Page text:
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Given that the Twins rank second from the bottom of the AL in home runs, they acquired a DH type with some pop: Phil Nevin.
Nevin’s had his ups and downs this year between the Rangers and Cubs, but he is slugging .456 in 355 ABs. Twins’ DHs have been a void this season so Nevin can only help. Minnesota currently trails the White Sox by a half game for the AL wild card.
Nevin’s $10MM salary ranks second on his new club, though the Cubs are footing some of the bill in hopes of receiving a decent prospect.
It seems that SI’s Jon Heyman has a different take than the Chicago Tribune’s Paul Sullivan on the Aramis Ramirez situation. As you recall, Sullivan mentioned ten days ago that the Cubs believe Ramirez won’t exercise his out clause and become a free agent this winter. It seemed curious, as Ramirez could easily top three years and $33.5MM for his age 29-31 seasons on the open market.
Yesterday afternoon, Heyman commented:
"Aramis Ramirez is telling friends that he plans to exercise an option to opt out of his contract with the Cubs. Ramirez…is also telling people he’d love to go to New York. The Astros, Rangers, Angels, Dodgers, Red Sox and Tigers could be among favored players for Ramirez. But, of course, the Cubs won’t let him leave easily."
So what’s it going to be, Aramis? Honor your current deal (a hometown discount), take more money on the open market, or renegotiate with the Cubs?
As you well know, the Padres are the frontrunners to acquire David Wells by midnight tonight. The name that’s been bandied about is catcher George Kottaras. Keep an eye on tonight’s 7:05 contest between the Portland Beavers and the Fresno Grizzlies to see whether Kottaras starts for the Beavers. If not, he’s probably the guy. He went 0 for 4 last night. According to the Boston Globe, the Dodgers could have Wells if they would step in with one of Matt Kemp, Andy LaRoche, or James Loney.
Here’s the tricky part. Based on info from a Steve Phillips article a year ago, I learned that "all 40-man roster players must go through waivers in order to change teams even if they are in the minor leagues." All four prospects mentioned above are indeed on the 40-man roster. So how does this work? The key, I believe, is slipping the player through as a player to be named later. The rule for waiver trades is that the PTBNL cannot be an active Major League player. So, the Red Sox can acquire a top-notch prospect in exchange for Wells if they are willing to wait until spring to see him in a Sox uniform. I think these rules debunk the notion that the Red Sox could somehow acquire Adam Wainwright in a deal. It’s a moot point, as Wells won’t play in St. Louis.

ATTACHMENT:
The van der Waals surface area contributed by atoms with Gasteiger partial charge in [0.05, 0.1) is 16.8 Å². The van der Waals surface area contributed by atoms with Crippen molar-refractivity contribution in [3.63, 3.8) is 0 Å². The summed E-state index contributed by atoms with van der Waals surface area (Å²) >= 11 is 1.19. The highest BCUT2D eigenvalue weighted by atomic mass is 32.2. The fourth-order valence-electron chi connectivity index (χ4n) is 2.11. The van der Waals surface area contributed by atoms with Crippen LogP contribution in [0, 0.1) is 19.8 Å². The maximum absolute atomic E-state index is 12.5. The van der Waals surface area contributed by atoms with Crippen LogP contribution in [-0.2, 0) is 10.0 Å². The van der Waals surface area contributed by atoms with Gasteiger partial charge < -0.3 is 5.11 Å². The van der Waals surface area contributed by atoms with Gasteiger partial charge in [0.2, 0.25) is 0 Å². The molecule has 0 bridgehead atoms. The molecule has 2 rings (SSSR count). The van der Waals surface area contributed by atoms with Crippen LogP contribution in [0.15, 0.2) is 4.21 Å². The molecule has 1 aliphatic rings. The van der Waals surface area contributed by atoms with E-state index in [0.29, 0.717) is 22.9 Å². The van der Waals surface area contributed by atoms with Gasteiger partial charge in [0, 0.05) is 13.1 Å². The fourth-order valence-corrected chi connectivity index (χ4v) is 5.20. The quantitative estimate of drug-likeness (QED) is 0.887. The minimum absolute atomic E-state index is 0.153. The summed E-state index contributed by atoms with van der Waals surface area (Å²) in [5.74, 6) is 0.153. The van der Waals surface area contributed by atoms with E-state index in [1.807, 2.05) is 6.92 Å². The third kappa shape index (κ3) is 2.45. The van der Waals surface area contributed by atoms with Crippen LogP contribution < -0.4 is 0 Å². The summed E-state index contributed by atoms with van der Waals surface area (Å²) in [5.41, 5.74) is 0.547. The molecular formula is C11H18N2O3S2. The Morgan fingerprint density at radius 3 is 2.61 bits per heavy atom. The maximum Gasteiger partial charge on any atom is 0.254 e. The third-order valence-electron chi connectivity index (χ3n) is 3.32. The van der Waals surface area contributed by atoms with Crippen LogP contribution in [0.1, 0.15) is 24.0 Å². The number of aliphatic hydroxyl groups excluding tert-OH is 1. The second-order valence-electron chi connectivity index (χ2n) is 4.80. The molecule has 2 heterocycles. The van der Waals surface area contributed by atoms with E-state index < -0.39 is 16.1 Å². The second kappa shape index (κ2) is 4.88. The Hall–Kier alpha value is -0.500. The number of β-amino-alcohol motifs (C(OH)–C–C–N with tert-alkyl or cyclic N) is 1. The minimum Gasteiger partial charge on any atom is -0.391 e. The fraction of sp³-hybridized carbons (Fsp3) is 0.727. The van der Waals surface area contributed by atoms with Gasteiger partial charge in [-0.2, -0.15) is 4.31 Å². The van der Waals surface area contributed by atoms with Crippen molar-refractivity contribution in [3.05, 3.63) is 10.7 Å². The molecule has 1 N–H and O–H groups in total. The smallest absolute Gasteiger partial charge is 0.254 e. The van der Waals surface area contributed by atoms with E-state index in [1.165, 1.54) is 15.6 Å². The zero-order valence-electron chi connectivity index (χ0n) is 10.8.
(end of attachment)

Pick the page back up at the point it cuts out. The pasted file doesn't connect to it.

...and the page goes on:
The Padres are three games back of the Dodgers in the NL West. San Diego currently holds a half-game lead over the Phillies for the wild card. If the Padres were to sneak into the playoffs once again, their playoff rotation would boast Jake Peavy, Chris Young, David Wells, and Woody Williams. All have pitched decently or better this month; it would be a fairly deep group. And fifth starter Clay Hensley has a 1.82 ERA and 1.25 WHIP this month, so maybe he’d be in the mix instead of Williams.
Given the possibility of Roy Oswalt leaving the Astros after the 2007 season, the club decided to lock him up for a very long time. Oswalt’s five-year, $73MM deal averages $14.6MM annually with a complete no-trade clause.
It’s backloaded, of course, with salaries of $15MM in 2010 and $16MM in 2011. The concern with Oswalt is his size and workload. Last year he threw 269 innings, and it was 256 in ’04. At least this year Houston should miss the playoffs and give him a bit of a break.
Baseball Prospectus says Oswalt should be worth about $11.3MM in ’07, and then it’s a downward spiral to $6MM in 2010. This deal will likely prove to be quite the financial burden near the end; the Astros apparently did not learn their lesson after the Jeff Bagwell contract.
Then again, Oswalt could certainly defy the projections. The key to survival for him into his late 20s and early 30s will be the continued transition away from power pitching. He’s got a career low strikeout rate this year, but you wouldn’t know it from his 3.25 ERA and 1.21 WHIP.
A couple of small deals came over the wires recently.
The Rangers acquired outfielder Victor Diaz for catcher Mike Nickeas. Diaz, 24, is having big-time problems with Triple A this season (.606 OPS). It’s surprising because he hit Triple A pitching pretty well as a 22 year-old. He earned 280 ABs with the big club last year and managed to slug .468.
Back in the summer of ’03, Diaz was sent from the Dodgers to the Mets in the Jeromy Burnitz deal. He’s not known for his defense, and has been tried at 1B, 2B, 3B, C, LF, and RF in his career. Perhaps a steady position and a change of scenery will get this once top-prospect back on track.